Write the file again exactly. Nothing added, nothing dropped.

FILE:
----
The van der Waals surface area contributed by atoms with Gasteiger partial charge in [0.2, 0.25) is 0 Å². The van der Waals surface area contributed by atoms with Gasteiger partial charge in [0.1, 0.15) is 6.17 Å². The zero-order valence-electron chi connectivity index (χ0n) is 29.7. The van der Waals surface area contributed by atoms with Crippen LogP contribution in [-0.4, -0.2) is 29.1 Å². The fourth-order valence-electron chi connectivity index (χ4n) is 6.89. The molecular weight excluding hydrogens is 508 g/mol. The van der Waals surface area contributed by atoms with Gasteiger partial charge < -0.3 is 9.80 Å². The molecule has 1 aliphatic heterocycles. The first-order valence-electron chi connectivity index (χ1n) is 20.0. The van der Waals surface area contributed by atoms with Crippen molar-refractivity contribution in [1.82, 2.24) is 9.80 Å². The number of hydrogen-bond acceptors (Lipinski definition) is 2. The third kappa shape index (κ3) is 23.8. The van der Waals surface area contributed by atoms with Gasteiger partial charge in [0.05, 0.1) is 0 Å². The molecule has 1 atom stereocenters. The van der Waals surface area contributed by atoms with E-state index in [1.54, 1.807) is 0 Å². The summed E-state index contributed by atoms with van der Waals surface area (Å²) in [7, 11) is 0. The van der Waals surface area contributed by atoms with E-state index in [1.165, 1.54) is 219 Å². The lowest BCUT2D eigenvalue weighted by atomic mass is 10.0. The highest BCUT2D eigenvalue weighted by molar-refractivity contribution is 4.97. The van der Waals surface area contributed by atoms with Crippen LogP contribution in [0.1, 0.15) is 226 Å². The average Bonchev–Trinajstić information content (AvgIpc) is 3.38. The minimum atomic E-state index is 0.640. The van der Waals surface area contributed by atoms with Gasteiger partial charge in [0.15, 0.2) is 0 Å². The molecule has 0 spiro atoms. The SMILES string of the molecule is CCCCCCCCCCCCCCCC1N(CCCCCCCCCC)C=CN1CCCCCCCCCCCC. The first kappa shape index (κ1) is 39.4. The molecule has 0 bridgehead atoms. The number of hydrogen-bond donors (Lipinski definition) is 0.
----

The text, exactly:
The van der Waals surface area contributed by atoms with Gasteiger partial charge in [0.2, 0.25) is 0 Å². The van der Waals surface area contributed by atoms with Gasteiger partial charge in [0.1, 0.15) is 6.17 Å². The zero-order valence-electron chi connectivity index (χ0n) is 29.7. The van der Waals surface area contributed by atoms with Crippen LogP contribution in [-0.4, -0.2) is 29.1 Å². The fourth-order valence-electron chi connectivity index (χ4n) is 6.89. The molecular weight excluding hydrogens is 508 g/mol. The van der Waals surface area contributed by atoms with Gasteiger partial charge < -0.3 is 9.80 Å². The molecule has 1 aliphatic heterocycles. The first-order valence-electron chi connectivity index (χ1n) is 20.0. The van der Waals surface area contributed by atoms with Crippen molar-refractivity contribution in [1.82, 2.24) is 9.80 Å². The number of hydrogen-bond acceptors (Lipinski definition) is 2. The third kappa shape index (κ3) is 23.8. The van der Waals surface area contributed by atoms with Gasteiger partial charge in [0.05, 0.1) is 0 Å². The molecule has 1 atom stereocenters. The van der Waals surface area contributed by atoms with E-state index in [1.54, 1.807) is 0 Å². The summed E-state index contributed by atoms with van der Waals surface area (Å²) in [7, 11) is 0. The van der Waals surface area contributed by atoms with E-state index in [1.165, 1.54) is 219 Å². The lowest BCUT2D eigenvalue weighted by atomic mass is 10.0. The highest BCUT2D eigenvalue weighted by molar-refractivity contribution is 4.97. The van der Waals surface area contributed by atoms with Crippen LogP contribution in [0.1, 0.15) is 226 Å². The average Bonchev–Trinajstić information content (AvgIpc) is 3.38. The minimum atomic E-state index is 0.640. The van der Waals surface area contributed by atoms with Gasteiger partial charge in [0.15, 0.2) is 0 Å². The molecule has 0 spiro atoms. The SMILES string of the molecule is CCCCCCCCCCCCCCCC1N(CCCCCCCCCC)C=CN1CCCCCCCCCCCC. The first kappa shape index (κ1) is 39.4. The molecule has 0 bridgehead atoms. The number of hydrogen-bond donors (Lipinski definition) is 0.